A Texas Prize, Big Time!

Arthouse launches a major new award for the state's artists

A Texas Prize, Big Time!

In art, it seems, as in all other aspects of life, everything is bigger in Texas. As announced this week, the statewide visual arts organization Arthouse is establishing a new biennial award for an artist living or working in the Lone Star State, and with it comes a cash prize of, get this, $30,000. Not quite a lottery jackpot, true, but in the art world, where such prizes are more likely to be in the $1,000-10,000 range, it's enough to rank this new award – christened simply the Arthouse Texas Prize – among the largest in the land. That alone gives this honor the potential to garner substantial national and international attention for the state's art scene. But it's coupled with a selection process that should encourage curators, patrons, and the media outside Texas to view this as more than a competition for moderately talented regional artists. It'll be the place that names the next Rauschenberg.

Knowledgeable art professionals from around the state will submit nominations of Texas-based artists who have produced a significant body of contemporary work in the past two years. From this pool, three finalists will be selected by a seven-member jury of prominent artists and curators, including Texas-born critic (and former Austinite) Dave Hickey, Fort Worth artist Vernon Fisher, and curators from the Hammer Museum in Los Angeles, the Whitney Museum of American Art at Altria, and the Contemporary Arts Museum Houston. The finalists will have their work exhibited, then the recipient of the prize will be announced at Arthouse's annual gala in November 2005.

Arthouse has more than 90 years invested in promoting the visual arts in Texas – you may remember that for most of that time it was known as the Texas Fine Arts Association – and as it closes in on its 100th, the organization wants to kick things up a notch. Executive Director Sue Graze reports that the organization is ready to finish out the organization's headquarters at 700 Congress – adding more exhibition space, artists' studios for a planned artist-in-residence program, a film and video viewing room, lecture space, and, for the roof, a flexible space for art projects or programs. With all this and the Texas Prize in place, Arthouse's centenary should see the state's artists hitting the big time big-time. end story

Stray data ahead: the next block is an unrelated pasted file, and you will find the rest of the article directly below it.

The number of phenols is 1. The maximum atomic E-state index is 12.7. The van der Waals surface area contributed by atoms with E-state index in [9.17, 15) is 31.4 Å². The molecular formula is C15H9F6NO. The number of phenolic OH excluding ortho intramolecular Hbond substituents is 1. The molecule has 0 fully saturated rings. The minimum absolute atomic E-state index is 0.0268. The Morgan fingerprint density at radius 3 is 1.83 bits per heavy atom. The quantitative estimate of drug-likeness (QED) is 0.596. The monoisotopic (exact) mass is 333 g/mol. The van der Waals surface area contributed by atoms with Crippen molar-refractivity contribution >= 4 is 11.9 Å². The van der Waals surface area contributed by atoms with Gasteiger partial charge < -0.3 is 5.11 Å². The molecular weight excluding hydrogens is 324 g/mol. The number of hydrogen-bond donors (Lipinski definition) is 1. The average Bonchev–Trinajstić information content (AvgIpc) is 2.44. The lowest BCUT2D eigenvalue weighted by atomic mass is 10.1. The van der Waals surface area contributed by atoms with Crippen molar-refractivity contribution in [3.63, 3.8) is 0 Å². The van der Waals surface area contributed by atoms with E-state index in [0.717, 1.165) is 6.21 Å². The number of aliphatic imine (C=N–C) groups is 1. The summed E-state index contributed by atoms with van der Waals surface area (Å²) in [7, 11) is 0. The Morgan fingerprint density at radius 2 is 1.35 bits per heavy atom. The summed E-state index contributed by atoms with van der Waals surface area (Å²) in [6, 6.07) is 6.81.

A note to readers: Bold and uncensored, The Austin Chronicle has been Austin’s independent news source for over 36 years, expressing the community’s political and environmental concerns and supporting its active cultural scene. Now more than ever, we need your support to continue supplying Austin with independent, free press. If real news is important to you, please consider making a donation of $5, $10 or whatever you can afford, to help keep our journalism on stands.

Support the Chronicle  

READ MORE
More Texas visual arts
Texas, Art Texas
Texas, Art Texas
When it comes to Lone Star art, Rebecca Cohen wrote the book (finally!)

Robert Faires, Oct. 15, 2004

More by Robert Faires
In <i>Heartland</i>, Playwright Gabriel Jason Dean Makes the War in Afghanistan Personal
In Heartland, Playwright Gabriel Jason Dean Makes the War in Afghanistan Personal
In his latest drama, the Michener Center alumnus makes the war in Afghanistan personal

Jan. 18, 2019

Austin Symphony Orchestra's <i>Variation Voyage</i>
Austin Symphony Orchestra's Variation Voyage
ASO's first concert of 2019 had us hearing all sorts of feels, but Leon Fleisher's piano also got us thinking

Jan. 18, 2019

KEYWORDS FOR THIS STORY

Texas visual arts, Arthouse, Sue Graze, Dave Hickey, Vernon Fisher, Hammer Museum, Whitney Museum of American Art at Altria, Contemporary Arts Museum Houston

MORE IN THE ARCHIVES
NEWSLETTERS
One click gets you all the newsletters listed below

Breaking news, arts coverage, and daily events

Can't keep up with happenings around town? We can help.

Austin's queerest news and events

Updates for SXSW 2019

All questions answered (satisfaction not guaranteed)

Information is power. Support the free press, so we can support Austin.   Support the Chronicle